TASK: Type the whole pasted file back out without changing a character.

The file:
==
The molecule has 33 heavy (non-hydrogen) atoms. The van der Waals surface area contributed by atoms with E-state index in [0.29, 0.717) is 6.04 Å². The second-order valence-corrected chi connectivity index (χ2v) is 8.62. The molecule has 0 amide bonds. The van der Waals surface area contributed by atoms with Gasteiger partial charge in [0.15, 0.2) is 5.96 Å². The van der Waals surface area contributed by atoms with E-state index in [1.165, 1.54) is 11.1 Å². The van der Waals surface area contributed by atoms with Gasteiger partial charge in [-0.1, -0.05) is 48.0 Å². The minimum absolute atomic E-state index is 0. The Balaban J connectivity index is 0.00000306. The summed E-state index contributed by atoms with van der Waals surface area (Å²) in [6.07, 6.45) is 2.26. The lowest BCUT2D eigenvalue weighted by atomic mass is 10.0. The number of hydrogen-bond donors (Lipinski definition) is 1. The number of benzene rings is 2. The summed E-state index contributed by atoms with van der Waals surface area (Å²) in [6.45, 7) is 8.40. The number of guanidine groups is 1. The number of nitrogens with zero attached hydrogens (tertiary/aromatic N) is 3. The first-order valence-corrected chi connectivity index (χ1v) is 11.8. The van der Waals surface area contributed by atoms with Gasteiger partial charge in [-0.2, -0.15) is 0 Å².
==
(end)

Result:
The molecule has 33 heavy (non-hydrogen) atoms. The van der Waals surface area contributed by atoms with E-state index in [0.29, 0.717) is 6.04 Å². The second-order valence-corrected chi connectivity index (χ2v) is 8.62. The molecule has 0 amide bonds. The van der Waals surface area contributed by atoms with Gasteiger partial charge in [0.15, 0.2) is 5.96 Å². The van der Waals surface area contributed by atoms with E-state index in [1.165, 1.54) is 11.1 Å². The van der Waals surface area contributed by atoms with Gasteiger partial charge in [-0.1, -0.05) is 48.0 Å². The minimum absolute atomic E-state index is 0. The Balaban J connectivity index is 0.00000306. The summed E-state index contributed by atoms with van der Waals surface area (Å²) in [6.07, 6.45) is 2.26. The lowest BCUT2D eigenvalue weighted by atomic mass is 10.0. The number of hydrogen-bond donors (Lipinski definition) is 1. The number of benzene rings is 2. The summed E-state index contributed by atoms with van der Waals surface area (Å²) in [6.45, 7) is 8.40. The number of guanidine groups is 1. The number of nitrogens with zero attached hydrogens (tertiary/aromatic N) is 3. The first-order valence-corrected chi connectivity index (χ1v) is 11.8. The van der Waals surface area contributed by atoms with Gasteiger partial charge in [-0.2, -0.15) is 0 Å².